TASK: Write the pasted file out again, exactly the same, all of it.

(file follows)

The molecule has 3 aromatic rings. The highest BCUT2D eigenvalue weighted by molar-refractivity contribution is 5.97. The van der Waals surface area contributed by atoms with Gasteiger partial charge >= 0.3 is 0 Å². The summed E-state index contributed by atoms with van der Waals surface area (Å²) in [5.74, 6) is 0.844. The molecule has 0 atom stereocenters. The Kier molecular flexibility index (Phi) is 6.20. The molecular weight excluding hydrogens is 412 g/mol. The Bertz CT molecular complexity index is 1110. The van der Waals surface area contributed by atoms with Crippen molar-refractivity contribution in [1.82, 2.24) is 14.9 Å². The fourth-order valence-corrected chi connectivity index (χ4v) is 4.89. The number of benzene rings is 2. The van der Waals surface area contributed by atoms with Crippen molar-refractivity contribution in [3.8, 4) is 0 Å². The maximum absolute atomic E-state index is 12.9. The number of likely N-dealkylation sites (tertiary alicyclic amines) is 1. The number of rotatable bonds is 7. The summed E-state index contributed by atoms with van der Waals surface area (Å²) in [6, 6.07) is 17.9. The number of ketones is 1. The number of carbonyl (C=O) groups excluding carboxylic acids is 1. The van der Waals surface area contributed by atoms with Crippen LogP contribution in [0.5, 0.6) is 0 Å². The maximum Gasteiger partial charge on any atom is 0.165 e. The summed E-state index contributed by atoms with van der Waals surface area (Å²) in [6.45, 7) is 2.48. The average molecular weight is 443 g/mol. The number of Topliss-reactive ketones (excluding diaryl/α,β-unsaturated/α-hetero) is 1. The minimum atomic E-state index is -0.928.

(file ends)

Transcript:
The molecule has 3 aromatic rings. The highest BCUT2D eigenvalue weighted by molar-refractivity contribution is 5.97. The van der Waals surface area contributed by atoms with Gasteiger partial charge >= 0.3 is 0 Å². The summed E-state index contributed by atoms with van der Waals surface area (Å²) in [5.74, 6) is 0.844. The molecule has 0 atom stereocenters. The Kier molecular flexibility index (Phi) is 6.20. The molecular weight excluding hydrogens is 412 g/mol. The Bertz CT molecular complexity index is 1110. The van der Waals surface area contributed by atoms with Crippen molar-refractivity contribution in [1.82, 2.24) is 14.9 Å². The fourth-order valence-corrected chi connectivity index (χ4v) is 4.89. The number of benzene rings is 2. The van der Waals surface area contributed by atoms with Crippen molar-refractivity contribution in [3.8, 4) is 0 Å². The maximum absolute atomic E-state index is 12.9. The number of likely N-dealkylation sites (tertiary alicyclic amines) is 1. The number of rotatable bonds is 7. The summed E-state index contributed by atoms with van der Waals surface area (Å²) in [6, 6.07) is 17.9. The number of ketones is 1. The number of carbonyl (C=O) groups excluding carboxylic acids is 1. The van der Waals surface area contributed by atoms with Crippen LogP contribution in [0.5, 0.6) is 0 Å². The maximum Gasteiger partial charge on any atom is 0.165 e. The summed E-state index contributed by atoms with van der Waals surface area (Å²) in [6.45, 7) is 2.48. The average molecular weight is 443 g/mol. The number of Topliss-reactive ketones (excluding diaryl/α,β-unsaturated/α-hetero) is 1. The minimum atomic E-state index is -0.928.